Healthcare is on Washington's fiscal cliff

December 13, 2012

Experts say consolidation, cooperation and planning for the worst are the best strategies to prepare for 2013.

As the nation stares over the edge of a $600 billion “fiscal cliff,” financial experts say consolidation, cooperation and planning for the worst are the best strategies for physicians to employ next year.

“It seems to me that there’s a perfect storm brewing for physicians in 2013,” says Bill Lewis, CPA, partner with New Jersey-based Cohn-Reznick, a firm specializing in healthcare accounting and business. “Lower income, more compliance costs, higher tax rates, fewer deductions-it’s a recipe for disaster.”

So what’s at Stake?

Looming are the potential expiration of the 2001 and 2003 tax cuts implemented by former President George W. Bush; nearly $1 trillion in across-the-board budget cuts (sequestration), including 2% for Medicare; a new 3.8% Medicare tax on wages and investment income for high-income taxpayers; an excise tax on medical device makers; expiration of the current extended unemployment insurance; a possible 27% cut to Medicare payments due to the sustainable growth rate (SGR); the possible end of a 2% reduction in payroll taxes; the retroactive extension of expired provisions such as the alternative minimum tax patch;  and changes to current estate and gift tax rules.

Among the major changes in store for next year, three areas in particular-the so-called fiscal cliff consisting of decreased deductions and higher taxes, Patient Protection and Affordable Care Act (PPACA) implementation costs, and the potential for Congress not to postpone SGR cutbacks-could have a significant impact on most practicing physicians.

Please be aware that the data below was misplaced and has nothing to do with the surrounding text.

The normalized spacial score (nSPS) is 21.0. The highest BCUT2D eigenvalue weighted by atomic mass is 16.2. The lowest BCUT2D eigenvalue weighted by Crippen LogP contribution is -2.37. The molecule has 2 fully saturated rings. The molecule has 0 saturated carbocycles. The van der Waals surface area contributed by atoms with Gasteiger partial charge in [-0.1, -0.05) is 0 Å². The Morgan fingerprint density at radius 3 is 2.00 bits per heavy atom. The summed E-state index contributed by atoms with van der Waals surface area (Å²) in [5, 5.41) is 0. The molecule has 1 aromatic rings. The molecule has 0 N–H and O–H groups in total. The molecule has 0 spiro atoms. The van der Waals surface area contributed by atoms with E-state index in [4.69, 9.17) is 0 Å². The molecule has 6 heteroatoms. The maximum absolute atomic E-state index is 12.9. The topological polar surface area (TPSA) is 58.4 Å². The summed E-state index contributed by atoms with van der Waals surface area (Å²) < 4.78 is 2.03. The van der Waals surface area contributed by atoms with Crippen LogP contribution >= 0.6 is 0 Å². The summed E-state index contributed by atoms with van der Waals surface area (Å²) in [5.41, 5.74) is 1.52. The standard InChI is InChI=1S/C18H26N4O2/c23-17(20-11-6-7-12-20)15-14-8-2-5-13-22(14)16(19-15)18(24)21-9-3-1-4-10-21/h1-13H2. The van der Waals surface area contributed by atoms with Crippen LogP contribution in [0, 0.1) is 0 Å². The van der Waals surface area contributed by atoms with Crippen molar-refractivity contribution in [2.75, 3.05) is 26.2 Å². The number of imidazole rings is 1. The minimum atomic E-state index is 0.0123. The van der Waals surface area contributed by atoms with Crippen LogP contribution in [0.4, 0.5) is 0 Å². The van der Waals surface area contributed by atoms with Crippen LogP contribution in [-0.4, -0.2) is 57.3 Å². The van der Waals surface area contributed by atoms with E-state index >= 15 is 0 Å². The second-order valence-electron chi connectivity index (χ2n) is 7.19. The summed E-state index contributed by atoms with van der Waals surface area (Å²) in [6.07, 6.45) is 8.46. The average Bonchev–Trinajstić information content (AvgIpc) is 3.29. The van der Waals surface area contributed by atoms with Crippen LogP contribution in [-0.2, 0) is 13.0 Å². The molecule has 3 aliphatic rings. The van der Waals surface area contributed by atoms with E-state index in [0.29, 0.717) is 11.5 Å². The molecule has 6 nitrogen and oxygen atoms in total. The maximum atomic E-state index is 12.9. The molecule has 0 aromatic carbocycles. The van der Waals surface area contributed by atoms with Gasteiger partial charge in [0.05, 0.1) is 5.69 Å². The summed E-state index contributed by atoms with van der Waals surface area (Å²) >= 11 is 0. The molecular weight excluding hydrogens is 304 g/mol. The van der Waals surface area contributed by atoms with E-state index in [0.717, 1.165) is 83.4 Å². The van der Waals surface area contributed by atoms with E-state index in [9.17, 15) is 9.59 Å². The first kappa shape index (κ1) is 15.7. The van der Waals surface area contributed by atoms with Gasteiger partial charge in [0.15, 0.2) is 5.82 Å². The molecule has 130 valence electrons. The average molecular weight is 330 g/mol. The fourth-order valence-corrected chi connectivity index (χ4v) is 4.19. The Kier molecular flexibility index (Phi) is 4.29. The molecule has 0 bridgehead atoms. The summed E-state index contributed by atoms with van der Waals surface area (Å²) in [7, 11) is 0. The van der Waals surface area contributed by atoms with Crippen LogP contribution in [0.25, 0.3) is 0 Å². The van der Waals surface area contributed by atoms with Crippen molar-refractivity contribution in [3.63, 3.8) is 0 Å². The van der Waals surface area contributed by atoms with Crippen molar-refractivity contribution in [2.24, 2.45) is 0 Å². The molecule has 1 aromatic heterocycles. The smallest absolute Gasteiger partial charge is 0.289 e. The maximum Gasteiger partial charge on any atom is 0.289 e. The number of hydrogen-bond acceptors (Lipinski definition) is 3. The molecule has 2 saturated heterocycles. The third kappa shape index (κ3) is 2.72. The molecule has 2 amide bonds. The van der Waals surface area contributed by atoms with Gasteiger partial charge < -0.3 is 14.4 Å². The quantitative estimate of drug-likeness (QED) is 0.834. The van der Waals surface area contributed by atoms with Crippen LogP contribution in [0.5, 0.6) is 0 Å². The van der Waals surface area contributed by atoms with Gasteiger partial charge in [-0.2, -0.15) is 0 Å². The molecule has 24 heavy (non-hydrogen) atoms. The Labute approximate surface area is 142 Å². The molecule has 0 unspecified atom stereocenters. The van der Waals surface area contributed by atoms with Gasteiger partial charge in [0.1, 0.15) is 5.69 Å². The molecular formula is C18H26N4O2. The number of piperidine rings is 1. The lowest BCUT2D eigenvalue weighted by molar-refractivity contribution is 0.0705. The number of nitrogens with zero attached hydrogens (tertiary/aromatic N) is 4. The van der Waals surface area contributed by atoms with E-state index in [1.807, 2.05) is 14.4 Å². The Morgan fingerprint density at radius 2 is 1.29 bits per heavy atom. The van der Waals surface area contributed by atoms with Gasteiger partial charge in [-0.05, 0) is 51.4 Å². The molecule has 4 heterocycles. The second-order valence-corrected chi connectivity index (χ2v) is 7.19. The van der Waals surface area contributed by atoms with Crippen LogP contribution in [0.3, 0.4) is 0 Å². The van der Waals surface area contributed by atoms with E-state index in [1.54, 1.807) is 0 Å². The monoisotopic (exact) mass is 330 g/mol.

• Fiscal cliff. One of the biggest concerns regarding the fiscal cliff is that top income tax rates-currently at 35%-will return to their pre-Bush levels of 39.6%, and today’s 15% capital gains rate will increase to 20%. In addition, tax rates on qualified dividends would rise from 15% to 30% or more, Lewis says. Physician income and investments could be greatly affected by these changes.

Mark Master, CPA, a partner specializing in healthcare at Eisner-Amper in Philadelphia, Pennsylvania, says the fiscal cliff could “turn out to be another Y2K”-mostly hype and little substance. Nonetheless, uncertainty breeds fear, and plenty of that is circulating in healthcare now.

• PPACA implementation. PPACA implementation will continue full-steam ahead with the re-election of President Barack Obama. Scheduled in 2013 are the Medicaid bundled payment demonstration, increased Medicaid payments for primary care providers, Physician Payment Sunshine Act reports, a 2.3% medical device excise tax, the elimination of the employer Part D retiree drug subsidy deduction, a tax increase for high-income beneficiaries of Medicare Part A, and open enrollment for the health insurance exchanges stemming from the PPACA.

In a recent report, PricewaterhouseCoopers (PwC) says the impending deadlines and increased national financial pressures are leading to speculation that the federal government may delay the implementation of state health insurance exchanges. A 1-year delay could save the federal government $23 billion, according to PwC.

Although delaying the exchanges would save money for the government, other stakeholders would suffer, the report notes. Physicians would bear the burden of providing more uncompensated care, and insurance companies would lose out on the $55 billion in health premiums the exchanges are expected to generate in 2014.

• SGR. Congress is being urged, as in years past, to postpone cuts to the SGR in the short term and to fix the Medicare reimbursement system-the current formula was enacted in 1997 as part of the Balanced Budget Act-in the long term. This year’s SGR reduction stands at 27%, plus the 2% proposed cut to Medicare through sequestration. Congress historically has stepped in at the last minute to postpone SGR cuts, but that action would come with an $11 billion price tag this year, PwC reports.

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